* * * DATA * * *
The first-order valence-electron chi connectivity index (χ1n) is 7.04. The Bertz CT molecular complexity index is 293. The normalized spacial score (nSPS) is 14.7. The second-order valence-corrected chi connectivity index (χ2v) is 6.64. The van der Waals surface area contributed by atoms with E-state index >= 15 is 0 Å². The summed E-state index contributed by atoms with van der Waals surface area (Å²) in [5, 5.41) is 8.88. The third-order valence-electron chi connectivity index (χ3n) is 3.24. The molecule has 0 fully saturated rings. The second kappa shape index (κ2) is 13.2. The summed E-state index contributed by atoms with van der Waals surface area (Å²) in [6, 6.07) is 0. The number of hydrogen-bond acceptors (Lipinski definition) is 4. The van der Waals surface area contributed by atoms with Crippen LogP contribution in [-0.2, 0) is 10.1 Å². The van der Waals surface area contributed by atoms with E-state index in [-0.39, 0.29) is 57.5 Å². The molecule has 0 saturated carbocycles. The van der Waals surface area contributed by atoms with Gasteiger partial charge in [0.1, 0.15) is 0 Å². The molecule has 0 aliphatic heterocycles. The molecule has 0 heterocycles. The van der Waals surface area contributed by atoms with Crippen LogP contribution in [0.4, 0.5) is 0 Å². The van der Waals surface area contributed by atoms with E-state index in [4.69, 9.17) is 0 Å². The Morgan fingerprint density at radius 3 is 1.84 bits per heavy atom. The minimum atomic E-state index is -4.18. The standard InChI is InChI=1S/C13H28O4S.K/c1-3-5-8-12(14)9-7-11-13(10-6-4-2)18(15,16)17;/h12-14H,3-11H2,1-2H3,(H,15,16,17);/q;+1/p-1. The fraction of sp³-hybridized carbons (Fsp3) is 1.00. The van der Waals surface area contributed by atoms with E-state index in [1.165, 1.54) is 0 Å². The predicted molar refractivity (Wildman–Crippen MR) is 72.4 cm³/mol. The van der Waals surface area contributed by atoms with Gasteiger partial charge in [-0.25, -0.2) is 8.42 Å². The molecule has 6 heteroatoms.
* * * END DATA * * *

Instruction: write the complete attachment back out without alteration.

The first-order valence-electron chi connectivity index (χ1n) is 7.04. The Bertz CT molecular complexity index is 293. The normalized spacial score (nSPS) is 14.7. The second-order valence-corrected chi connectivity index (χ2v) is 6.64. The van der Waals surface area contributed by atoms with E-state index >= 15 is 0 Å². The summed E-state index contributed by atoms with van der Waals surface area (Å²) in [5, 5.41) is 8.88. The third-order valence-electron chi connectivity index (χ3n) is 3.24. The molecule has 0 fully saturated rings. The second kappa shape index (κ2) is 13.2. The summed E-state index contributed by atoms with van der Waals surface area (Å²) in [6, 6.07) is 0. The number of hydrogen-bond acceptors (Lipinski definition) is 4. The van der Waals surface area contributed by atoms with Crippen LogP contribution in [-0.2, 0) is 10.1 Å². The van der Waals surface area contributed by atoms with E-state index in [-0.39, 0.29) is 57.5 Å². The molecule has 0 saturated carbocycles. The van der Waals surface area contributed by atoms with Gasteiger partial charge in [0.1, 0.15) is 0 Å². The molecule has 0 aliphatic heterocycles. The molecule has 0 heterocycles. The van der Waals surface area contributed by atoms with Crippen LogP contribution in [0.4, 0.5) is 0 Å². The van der Waals surface area contributed by atoms with E-state index in [4.69, 9.17) is 0 Å². The Morgan fingerprint density at radius 3 is 1.84 bits per heavy atom. The minimum atomic E-state index is -4.18. The standard InChI is InChI=1S/C13H28O4S.K/c1-3-5-8-12(14)9-7-11-13(10-6-4-2)18(15,16)17;/h12-14H,3-11H2,1-2H3,(H,15,16,17);/q;+1/p-1. The fraction of sp³-hybridized carbons (Fsp3) is 1.00. The van der Waals surface area contributed by atoms with E-state index in [1.165, 1.54) is 0 Å². The predicted molar refractivity (Wildman–Crippen MR) is 72.4 cm³/mol. The van der Waals surface area contributed by atoms with Gasteiger partial charge in [-0.25, -0.2) is 8.42 Å². The molecule has 6 heteroatoms.